We proceed by clicking on a suspiciously slow endpoint call and studying a profile-like structure. It becomes immediately apparent (for the code author, of course) where DB and CPU bottlenecks happened.

Fragment of API endpoint trace in Sentry. Image by Author.

The names in the left pane are the result of manual code instrumentation. For example, this is how we instrument the calls to mine_check_runs() function:

async def mine_check_runs(...):
    # endpoint logic

where @sentry_span is a function decorator to wrap the call into Sentry span — node in the trace tree. We don’t decorate every single method we have, of course. Instead, we follow the intuition of what’s interesting to measure and what’s noise.

def sentry_span(func):
    if asyncio.iscoroutinefunction(func):
        async def wrapped_async_sentry_span(*args, **kwargs):
            __tracebackhide__ = True
            with sentry_sdk.Hub(sentry_sdk.Hub.current):
                with sentry_sdk.start_span(op=func.__qualname__):
                    return await func(*args, **kwargs)

        return wrapped_async_sentry_span

    def wrapped_sync_sentry_span(*args, **kwargs):
        __tracebackhide__ = True
        with sentry_sdk.start_span(op=func.__qualname__):
            return func(*args, **kwargs)

    return wrapped_sync_sentry_span

sentry_sdk.start_span() performs the elapsed time measurement of the internals. with sentry_sdk.Hub(sentry_sdk.Hub.current) is the workaround for incomplete asyncio support in Sentry SDK. __tracebackhide__ is a magic local variable that hides the wrapper function from call stacks in pytest and Sentry.

/metrics/code_checks returns various statistics about CI runs reported to GitHub: GitHub Actions, CircleCI, Appveyor, etc. One commit may generate tens and even hundreds of CI runs, and according to the Sentry trace we loaded 164,610 of them for just two weeks of client X. Fetching CI runs from the DB requires about 10 JOIN-s; usually, it’s not a problem, and the query finishes in~500ms, but we were unfortunate. The second problem emerged in disambiguate_pull_requests() Python function. The CI runs reported to GitHub map to commits instead of pull requests. That’s how GitHub works. Consequently, if there are several PRs with the same commit, we have to determine which of the PRs triggered the CI. _disambiguate_pull_requests() applies several heuristics to solve the puzzle. We can and will precompute the function, but we haven’t yet due to a few domain-specific issues.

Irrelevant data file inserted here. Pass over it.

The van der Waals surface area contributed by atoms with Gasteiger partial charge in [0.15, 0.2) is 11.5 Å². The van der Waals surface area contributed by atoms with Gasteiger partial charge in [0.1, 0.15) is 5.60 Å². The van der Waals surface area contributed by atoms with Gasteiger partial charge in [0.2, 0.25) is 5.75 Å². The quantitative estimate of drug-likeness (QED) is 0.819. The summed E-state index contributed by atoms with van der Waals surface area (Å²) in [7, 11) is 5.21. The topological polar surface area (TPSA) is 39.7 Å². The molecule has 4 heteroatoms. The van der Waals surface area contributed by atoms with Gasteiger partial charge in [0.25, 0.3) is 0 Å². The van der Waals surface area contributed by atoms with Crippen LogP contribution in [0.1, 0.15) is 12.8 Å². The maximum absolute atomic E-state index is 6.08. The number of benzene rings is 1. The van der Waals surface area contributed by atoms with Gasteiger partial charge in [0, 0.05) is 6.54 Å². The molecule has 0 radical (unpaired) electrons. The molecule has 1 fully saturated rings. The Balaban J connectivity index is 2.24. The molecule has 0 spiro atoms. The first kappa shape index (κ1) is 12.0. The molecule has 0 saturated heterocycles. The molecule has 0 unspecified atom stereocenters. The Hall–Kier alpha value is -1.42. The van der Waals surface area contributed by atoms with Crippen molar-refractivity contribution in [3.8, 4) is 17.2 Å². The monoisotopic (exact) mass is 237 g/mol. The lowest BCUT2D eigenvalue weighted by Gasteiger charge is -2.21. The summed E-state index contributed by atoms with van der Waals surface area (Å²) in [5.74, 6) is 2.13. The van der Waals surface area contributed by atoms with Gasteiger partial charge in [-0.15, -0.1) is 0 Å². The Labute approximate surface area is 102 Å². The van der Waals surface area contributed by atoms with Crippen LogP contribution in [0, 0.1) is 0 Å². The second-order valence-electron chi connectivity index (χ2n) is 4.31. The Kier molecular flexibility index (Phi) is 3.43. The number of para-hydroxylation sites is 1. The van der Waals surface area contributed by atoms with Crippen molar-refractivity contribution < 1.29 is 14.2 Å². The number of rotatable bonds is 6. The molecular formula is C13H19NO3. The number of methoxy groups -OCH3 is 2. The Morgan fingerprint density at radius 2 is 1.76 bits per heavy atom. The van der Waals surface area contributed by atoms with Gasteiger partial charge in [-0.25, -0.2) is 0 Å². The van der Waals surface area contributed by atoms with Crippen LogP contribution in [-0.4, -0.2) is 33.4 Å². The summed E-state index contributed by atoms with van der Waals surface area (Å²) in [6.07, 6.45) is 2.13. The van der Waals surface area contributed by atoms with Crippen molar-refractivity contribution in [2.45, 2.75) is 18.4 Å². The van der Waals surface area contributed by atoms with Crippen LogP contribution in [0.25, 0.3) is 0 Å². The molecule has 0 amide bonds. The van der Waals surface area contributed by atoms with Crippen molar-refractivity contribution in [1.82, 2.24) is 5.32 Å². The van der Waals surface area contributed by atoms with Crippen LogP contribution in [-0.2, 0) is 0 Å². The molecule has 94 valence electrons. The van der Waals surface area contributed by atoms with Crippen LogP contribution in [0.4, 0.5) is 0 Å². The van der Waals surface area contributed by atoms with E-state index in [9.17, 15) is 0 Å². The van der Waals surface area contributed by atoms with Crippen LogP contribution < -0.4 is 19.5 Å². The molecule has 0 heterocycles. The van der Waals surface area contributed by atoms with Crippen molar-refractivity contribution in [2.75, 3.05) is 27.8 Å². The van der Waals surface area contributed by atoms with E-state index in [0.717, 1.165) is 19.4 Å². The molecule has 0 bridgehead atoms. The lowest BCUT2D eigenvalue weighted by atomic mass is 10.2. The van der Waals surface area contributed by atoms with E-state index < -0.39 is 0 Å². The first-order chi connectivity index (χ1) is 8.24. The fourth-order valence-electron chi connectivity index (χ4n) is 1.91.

To cut a long story short, it’s not OK to spend one second in _disambiguate_pull_requests() and we should dig inside and optimize.

Profile, rewrite, repeat

Thanks to storing the request body in Sentry trace metadata, it’s always possible to replay locally with production DB proxied to localhost. We proceed by saving the function’s arguments on disk and preparing the macrobenchmark.

# curl --data '{...}' http://localhost:8080/v1/metrics/code_checks
async def _disambiguate_pull_requests(*args, **kwargs):
    with open("/tmp/args.pickle", "wb") as fout:
        pickle.dump((args, kwargs), fout)

I use pytest-benchmark, a pytest plugin for benchmarking.

def test__disambiguate_pull_requests(benchmark):
    with open("/tmp/args.pickle", "rb") as fin:
        args, kwargs = pickle.load(fin)
    benchmark(_disambiguate_pull_requests, *args, **kwargs)

Execute the benchmark with pytest --benchmark-min-rounds=N where N is a tradeoff between precision and benchmark time. N should be big enough to bound round fluctuations to the target level. I usually aim at somewhere between 0.5% and 2% ratio to the average.

Sample benchmark run. Image by Author.